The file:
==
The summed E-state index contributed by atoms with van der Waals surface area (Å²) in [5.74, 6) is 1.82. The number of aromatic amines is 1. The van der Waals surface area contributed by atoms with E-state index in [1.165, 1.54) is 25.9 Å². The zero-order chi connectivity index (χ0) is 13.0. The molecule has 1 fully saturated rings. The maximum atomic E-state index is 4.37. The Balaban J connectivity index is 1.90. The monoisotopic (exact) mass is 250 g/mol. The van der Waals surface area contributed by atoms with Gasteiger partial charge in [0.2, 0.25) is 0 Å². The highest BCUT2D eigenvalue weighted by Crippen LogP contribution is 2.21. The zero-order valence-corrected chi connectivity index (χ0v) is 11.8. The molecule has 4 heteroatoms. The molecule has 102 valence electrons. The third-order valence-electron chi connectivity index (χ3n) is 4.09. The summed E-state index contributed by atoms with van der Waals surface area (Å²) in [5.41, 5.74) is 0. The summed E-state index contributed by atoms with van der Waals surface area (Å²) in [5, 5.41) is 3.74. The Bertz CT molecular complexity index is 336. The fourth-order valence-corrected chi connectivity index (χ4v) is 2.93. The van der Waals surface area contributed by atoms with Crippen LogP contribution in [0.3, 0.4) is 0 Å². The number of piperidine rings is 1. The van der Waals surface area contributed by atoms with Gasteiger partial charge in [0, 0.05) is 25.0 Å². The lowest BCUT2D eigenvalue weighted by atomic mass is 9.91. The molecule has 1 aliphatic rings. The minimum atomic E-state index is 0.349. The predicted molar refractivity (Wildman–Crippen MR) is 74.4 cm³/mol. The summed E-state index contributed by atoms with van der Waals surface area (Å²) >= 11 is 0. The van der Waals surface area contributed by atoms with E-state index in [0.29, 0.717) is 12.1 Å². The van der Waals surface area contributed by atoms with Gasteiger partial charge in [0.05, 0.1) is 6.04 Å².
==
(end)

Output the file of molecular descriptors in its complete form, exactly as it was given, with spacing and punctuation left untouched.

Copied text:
The summed E-state index contributed by atoms with van der Waals surface area (Å²) in [5.74, 6) is 1.82. The number of aromatic amines is 1. The van der Waals surface area contributed by atoms with E-state index in [1.165, 1.54) is 25.9 Å². The zero-order chi connectivity index (χ0) is 13.0. The molecule has 1 fully saturated rings. The maximum atomic E-state index is 4.37. The Balaban J connectivity index is 1.90. The monoisotopic (exact) mass is 250 g/mol. The van der Waals surface area contributed by atoms with Gasteiger partial charge in [0.2, 0.25) is 0 Å². The highest BCUT2D eigenvalue weighted by Crippen LogP contribution is 2.21. The zero-order valence-corrected chi connectivity index (χ0v) is 11.8. The molecule has 4 heteroatoms. The molecule has 102 valence electrons. The third-order valence-electron chi connectivity index (χ3n) is 4.09. The summed E-state index contributed by atoms with van der Waals surface area (Å²) in [5.41, 5.74) is 0. The summed E-state index contributed by atoms with van der Waals surface area (Å²) in [5, 5.41) is 3.74. The Bertz CT molecular complexity index is 336. The fourth-order valence-corrected chi connectivity index (χ4v) is 2.93. The van der Waals surface area contributed by atoms with Crippen LogP contribution in [0.3, 0.4) is 0 Å². The number of piperidine rings is 1. The van der Waals surface area contributed by atoms with Gasteiger partial charge in [0, 0.05) is 25.0 Å². The lowest BCUT2D eigenvalue weighted by atomic mass is 9.91. The molecule has 1 aliphatic rings. The minimum atomic E-state index is 0.349. The predicted molar refractivity (Wildman–Crippen MR) is 74.4 cm³/mol. The summed E-state index contributed by atoms with van der Waals surface area (Å²) >= 11 is 0. The van der Waals surface area contributed by atoms with E-state index in [0.29, 0.717) is 12.1 Å². The van der Waals surface area contributed by atoms with Gasteiger partial charge in [0.05, 0.1) is 6.04 Å².